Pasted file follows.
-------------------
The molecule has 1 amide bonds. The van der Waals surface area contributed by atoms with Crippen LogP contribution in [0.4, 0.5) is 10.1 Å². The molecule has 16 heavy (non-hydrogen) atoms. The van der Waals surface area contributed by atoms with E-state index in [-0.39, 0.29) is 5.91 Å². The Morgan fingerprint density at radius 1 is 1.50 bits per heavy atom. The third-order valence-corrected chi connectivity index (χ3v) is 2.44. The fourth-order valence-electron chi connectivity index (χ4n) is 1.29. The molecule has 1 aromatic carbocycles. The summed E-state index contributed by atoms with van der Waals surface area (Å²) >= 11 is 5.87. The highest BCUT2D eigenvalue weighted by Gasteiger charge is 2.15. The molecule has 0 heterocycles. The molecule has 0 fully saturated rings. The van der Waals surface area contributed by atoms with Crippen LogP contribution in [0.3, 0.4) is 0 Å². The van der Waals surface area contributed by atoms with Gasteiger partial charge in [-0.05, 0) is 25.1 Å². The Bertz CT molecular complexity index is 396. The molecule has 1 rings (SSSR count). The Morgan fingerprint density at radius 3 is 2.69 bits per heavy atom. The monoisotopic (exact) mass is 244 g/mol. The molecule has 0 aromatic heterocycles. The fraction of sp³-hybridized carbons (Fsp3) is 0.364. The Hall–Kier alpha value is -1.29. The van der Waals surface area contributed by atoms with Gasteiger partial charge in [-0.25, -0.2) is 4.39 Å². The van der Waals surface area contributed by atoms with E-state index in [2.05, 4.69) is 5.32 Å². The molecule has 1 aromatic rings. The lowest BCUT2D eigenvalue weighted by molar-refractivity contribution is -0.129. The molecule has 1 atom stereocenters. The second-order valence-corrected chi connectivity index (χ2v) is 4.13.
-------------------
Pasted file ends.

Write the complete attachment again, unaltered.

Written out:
The molecule has 1 amide bonds. The van der Waals surface area contributed by atoms with Crippen LogP contribution in [0.4, 0.5) is 10.1 Å². The molecule has 16 heavy (non-hydrogen) atoms. The van der Waals surface area contributed by atoms with E-state index in [-0.39, 0.29) is 5.91 Å². The Morgan fingerprint density at radius 1 is 1.50 bits per heavy atom. The third-order valence-corrected chi connectivity index (χ3v) is 2.44. The fourth-order valence-electron chi connectivity index (χ4n) is 1.29. The molecule has 1 aromatic carbocycles. The summed E-state index contributed by atoms with van der Waals surface area (Å²) >= 11 is 5.87. The highest BCUT2D eigenvalue weighted by Gasteiger charge is 2.15. The molecule has 0 heterocycles. The molecule has 0 fully saturated rings. The van der Waals surface area contributed by atoms with Crippen LogP contribution in [0.3, 0.4) is 0 Å². The van der Waals surface area contributed by atoms with Gasteiger partial charge in [-0.05, 0) is 25.1 Å². The Bertz CT molecular complexity index is 396. The molecule has 1 rings (SSSR count). The Morgan fingerprint density at radius 3 is 2.69 bits per heavy atom. The monoisotopic (exact) mass is 244 g/mol. The molecule has 0 aromatic heterocycles. The fraction of sp³-hybridized carbons (Fsp3) is 0.364. The Hall–Kier alpha value is -1.29. The van der Waals surface area contributed by atoms with Gasteiger partial charge in [-0.25, -0.2) is 4.39 Å². The van der Waals surface area contributed by atoms with E-state index in [2.05, 4.69) is 5.32 Å². The molecule has 1 aromatic rings. The lowest BCUT2D eigenvalue weighted by molar-refractivity contribution is -0.129. The molecule has 1 atom stereocenters. The second-order valence-corrected chi connectivity index (χ2v) is 4.13.